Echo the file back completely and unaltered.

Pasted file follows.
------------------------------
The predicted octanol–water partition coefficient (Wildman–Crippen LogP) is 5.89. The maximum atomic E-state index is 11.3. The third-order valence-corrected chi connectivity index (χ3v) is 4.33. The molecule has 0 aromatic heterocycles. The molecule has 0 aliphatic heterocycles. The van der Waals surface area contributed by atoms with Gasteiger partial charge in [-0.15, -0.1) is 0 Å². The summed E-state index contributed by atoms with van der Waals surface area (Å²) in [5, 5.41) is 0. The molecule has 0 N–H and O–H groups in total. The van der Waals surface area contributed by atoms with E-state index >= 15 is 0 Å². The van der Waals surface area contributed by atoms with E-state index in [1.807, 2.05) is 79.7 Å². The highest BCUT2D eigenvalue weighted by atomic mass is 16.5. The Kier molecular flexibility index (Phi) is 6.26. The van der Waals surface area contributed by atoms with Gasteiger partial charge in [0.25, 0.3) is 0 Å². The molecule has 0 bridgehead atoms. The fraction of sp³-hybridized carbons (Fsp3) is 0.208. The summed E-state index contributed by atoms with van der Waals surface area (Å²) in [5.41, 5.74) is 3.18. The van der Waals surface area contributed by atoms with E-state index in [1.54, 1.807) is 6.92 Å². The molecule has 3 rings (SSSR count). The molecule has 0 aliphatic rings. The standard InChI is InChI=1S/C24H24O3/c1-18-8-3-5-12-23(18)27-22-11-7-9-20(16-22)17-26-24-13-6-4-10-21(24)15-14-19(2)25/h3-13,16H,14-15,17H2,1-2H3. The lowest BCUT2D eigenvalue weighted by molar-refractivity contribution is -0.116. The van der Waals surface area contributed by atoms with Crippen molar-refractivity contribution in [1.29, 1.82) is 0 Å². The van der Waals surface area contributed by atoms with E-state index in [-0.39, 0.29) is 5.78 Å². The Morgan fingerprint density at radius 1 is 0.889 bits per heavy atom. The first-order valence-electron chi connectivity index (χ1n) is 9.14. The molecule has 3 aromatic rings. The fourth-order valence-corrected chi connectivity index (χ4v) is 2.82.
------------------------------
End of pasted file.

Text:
The predicted octanol–water partition coefficient (Wildman–Crippen LogP) is 5.89. The maximum atomic E-state index is 11.3. The third-order valence-corrected chi connectivity index (χ3v) is 4.33. The molecule has 0 aromatic heterocycles. The molecule has 0 aliphatic heterocycles. The van der Waals surface area contributed by atoms with Gasteiger partial charge in [-0.15, -0.1) is 0 Å². The summed E-state index contributed by atoms with van der Waals surface area (Å²) in [5, 5.41) is 0. The molecule has 0 N–H and O–H groups in total. The van der Waals surface area contributed by atoms with E-state index >= 15 is 0 Å². The van der Waals surface area contributed by atoms with E-state index in [1.807, 2.05) is 79.7 Å². The highest BCUT2D eigenvalue weighted by atomic mass is 16.5. The Kier molecular flexibility index (Phi) is 6.26. The van der Waals surface area contributed by atoms with Gasteiger partial charge in [0.25, 0.3) is 0 Å². The molecule has 0 bridgehead atoms. The fraction of sp³-hybridized carbons (Fsp3) is 0.208. The summed E-state index contributed by atoms with van der Waals surface area (Å²) in [5.41, 5.74) is 3.18. The van der Waals surface area contributed by atoms with E-state index in [1.54, 1.807) is 6.92 Å². The molecule has 3 rings (SSSR count). The molecule has 0 aliphatic rings. The standard InChI is InChI=1S/C24H24O3/c1-18-8-3-5-12-23(18)27-22-11-7-9-20(16-22)17-26-24-13-6-4-10-21(24)15-14-19(2)25/h3-13,16H,14-15,17H2,1-2H3. The lowest BCUT2D eigenvalue weighted by molar-refractivity contribution is -0.116. The van der Waals surface area contributed by atoms with Crippen molar-refractivity contribution in [1.29, 1.82) is 0 Å². The van der Waals surface area contributed by atoms with E-state index in [-0.39, 0.29) is 5.78 Å². The Morgan fingerprint density at radius 1 is 0.889 bits per heavy atom. The first-order valence-electron chi connectivity index (χ1n) is 9.14. The molecule has 3 aromatic rings. The fourth-order valence-corrected chi connectivity index (χ4v) is 2.82.